Day 4 of the trans-Alaska oil pipeline shutdown:
The biggest operator on the North Slope was preparing to pump oil back into the ground.
Environmental officials were supporting a plan that allows some more oil to leak in order to prevent bigger problems.
And a whirlwind of activity was under way to make repairs and get oil pulsing through the pipeline again.
As temperatures dropped at Prudhoe Bay and the shutdown of the 800-mile pipeline continued Tuesday, federal and state regulators agreed to allow Alyeska Pipeline Service Co. to temporarily restart the flow of oil even though some will ooze out of a leaking secondary pipe.
The flow of oil back into the pipeline was to resume Tuesday night, said Alyeska spokeswoman Michelle Egan.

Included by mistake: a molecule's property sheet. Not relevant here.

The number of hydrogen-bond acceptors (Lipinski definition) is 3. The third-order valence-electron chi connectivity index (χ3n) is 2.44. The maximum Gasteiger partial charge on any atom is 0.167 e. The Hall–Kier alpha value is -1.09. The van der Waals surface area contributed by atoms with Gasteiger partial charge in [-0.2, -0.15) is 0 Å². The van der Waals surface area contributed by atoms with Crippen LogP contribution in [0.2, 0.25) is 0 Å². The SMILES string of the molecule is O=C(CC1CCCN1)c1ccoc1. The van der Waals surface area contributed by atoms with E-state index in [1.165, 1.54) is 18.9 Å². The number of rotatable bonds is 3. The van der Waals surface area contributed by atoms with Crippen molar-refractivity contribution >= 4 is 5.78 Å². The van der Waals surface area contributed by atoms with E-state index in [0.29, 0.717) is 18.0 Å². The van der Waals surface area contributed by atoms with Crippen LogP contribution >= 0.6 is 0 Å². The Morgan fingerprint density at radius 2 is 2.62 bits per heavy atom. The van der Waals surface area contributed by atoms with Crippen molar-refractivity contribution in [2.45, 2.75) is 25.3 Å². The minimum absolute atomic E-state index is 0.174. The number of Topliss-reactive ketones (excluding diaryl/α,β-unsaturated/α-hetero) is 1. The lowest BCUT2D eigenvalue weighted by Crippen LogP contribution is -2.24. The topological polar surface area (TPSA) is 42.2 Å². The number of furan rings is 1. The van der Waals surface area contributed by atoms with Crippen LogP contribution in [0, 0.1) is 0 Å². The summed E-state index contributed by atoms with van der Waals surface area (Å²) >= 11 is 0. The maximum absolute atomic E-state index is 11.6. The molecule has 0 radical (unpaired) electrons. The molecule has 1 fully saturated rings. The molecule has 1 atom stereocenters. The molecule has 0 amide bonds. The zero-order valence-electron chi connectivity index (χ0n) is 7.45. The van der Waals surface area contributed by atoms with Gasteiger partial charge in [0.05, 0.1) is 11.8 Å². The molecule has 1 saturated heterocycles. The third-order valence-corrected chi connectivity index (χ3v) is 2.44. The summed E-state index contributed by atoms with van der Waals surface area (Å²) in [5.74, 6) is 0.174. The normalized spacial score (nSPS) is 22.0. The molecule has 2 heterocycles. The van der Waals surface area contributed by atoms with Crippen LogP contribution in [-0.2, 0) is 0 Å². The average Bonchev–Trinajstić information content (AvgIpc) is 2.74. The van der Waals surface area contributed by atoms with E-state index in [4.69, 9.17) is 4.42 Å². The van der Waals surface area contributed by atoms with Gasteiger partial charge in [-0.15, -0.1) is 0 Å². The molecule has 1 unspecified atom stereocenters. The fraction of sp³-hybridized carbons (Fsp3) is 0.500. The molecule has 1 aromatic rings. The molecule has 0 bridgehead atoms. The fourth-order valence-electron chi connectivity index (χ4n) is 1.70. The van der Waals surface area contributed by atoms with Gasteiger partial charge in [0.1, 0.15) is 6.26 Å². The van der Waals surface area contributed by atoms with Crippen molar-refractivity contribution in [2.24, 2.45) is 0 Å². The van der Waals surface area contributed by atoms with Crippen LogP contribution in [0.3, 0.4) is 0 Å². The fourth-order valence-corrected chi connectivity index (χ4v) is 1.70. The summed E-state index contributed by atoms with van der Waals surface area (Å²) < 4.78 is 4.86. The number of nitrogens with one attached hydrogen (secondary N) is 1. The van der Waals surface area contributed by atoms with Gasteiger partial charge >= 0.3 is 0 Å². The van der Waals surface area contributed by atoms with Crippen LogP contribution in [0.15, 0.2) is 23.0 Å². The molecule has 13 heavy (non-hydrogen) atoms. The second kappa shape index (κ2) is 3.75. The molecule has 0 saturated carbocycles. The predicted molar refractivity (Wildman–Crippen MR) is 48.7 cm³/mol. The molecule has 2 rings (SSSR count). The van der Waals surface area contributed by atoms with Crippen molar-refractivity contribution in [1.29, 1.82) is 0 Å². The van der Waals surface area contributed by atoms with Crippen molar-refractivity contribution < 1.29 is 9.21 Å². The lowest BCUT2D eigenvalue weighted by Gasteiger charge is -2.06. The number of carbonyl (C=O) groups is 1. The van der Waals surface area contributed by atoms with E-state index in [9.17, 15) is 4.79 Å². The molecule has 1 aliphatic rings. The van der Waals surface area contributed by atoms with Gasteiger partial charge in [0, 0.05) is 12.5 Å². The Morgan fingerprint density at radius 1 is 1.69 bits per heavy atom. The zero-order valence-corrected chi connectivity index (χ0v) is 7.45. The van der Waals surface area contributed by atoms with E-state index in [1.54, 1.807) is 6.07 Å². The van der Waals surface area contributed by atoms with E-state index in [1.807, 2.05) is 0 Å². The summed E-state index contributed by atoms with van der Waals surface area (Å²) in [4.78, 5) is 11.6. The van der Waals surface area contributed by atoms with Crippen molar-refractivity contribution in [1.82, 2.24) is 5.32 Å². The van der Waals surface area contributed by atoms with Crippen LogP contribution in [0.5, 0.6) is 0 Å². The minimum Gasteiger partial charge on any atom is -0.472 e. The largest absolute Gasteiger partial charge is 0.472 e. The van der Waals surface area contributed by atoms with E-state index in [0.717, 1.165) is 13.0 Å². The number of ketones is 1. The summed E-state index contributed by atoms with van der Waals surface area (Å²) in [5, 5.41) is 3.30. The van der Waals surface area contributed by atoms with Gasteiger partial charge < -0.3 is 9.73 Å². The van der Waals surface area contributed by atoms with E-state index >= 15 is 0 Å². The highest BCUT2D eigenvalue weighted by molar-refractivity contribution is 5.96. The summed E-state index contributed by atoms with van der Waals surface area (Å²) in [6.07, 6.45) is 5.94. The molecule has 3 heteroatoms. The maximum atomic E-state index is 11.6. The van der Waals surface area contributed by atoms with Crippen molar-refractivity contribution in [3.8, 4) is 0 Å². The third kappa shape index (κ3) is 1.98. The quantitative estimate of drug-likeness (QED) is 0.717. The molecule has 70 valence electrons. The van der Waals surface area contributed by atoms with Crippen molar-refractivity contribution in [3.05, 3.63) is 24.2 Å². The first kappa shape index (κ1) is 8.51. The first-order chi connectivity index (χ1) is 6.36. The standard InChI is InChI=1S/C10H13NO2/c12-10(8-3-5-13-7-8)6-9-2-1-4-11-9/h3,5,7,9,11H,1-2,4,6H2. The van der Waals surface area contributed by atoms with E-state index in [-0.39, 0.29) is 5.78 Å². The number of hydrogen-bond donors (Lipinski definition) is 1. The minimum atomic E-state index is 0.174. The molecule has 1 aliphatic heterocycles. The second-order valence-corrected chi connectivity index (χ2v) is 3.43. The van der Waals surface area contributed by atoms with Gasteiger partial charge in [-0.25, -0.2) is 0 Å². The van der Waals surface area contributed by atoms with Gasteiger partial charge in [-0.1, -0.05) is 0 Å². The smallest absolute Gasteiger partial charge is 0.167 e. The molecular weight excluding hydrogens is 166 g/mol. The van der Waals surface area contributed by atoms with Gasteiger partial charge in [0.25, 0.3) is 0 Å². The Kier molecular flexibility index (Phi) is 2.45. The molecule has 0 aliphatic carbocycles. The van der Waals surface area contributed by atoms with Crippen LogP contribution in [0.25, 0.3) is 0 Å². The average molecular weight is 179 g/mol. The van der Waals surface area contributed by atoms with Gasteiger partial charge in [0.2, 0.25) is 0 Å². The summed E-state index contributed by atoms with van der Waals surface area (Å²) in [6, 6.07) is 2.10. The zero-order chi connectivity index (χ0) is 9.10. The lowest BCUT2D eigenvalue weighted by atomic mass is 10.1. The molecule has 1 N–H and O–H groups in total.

That was expected to raise the temperature of oil in pipelines and tanks, avoid a more complex cold restart, avoid expected problems with freezing and wax buildup and allow North Slope operators to resume higher levels of production, Alyeska said.
"We are in the middle of the restart process. We are opening valves," Egan said around 8:30 p.m. The pipeline was shut down for more than 80 hours, the second-longest period in the pipeline's 33-year history.
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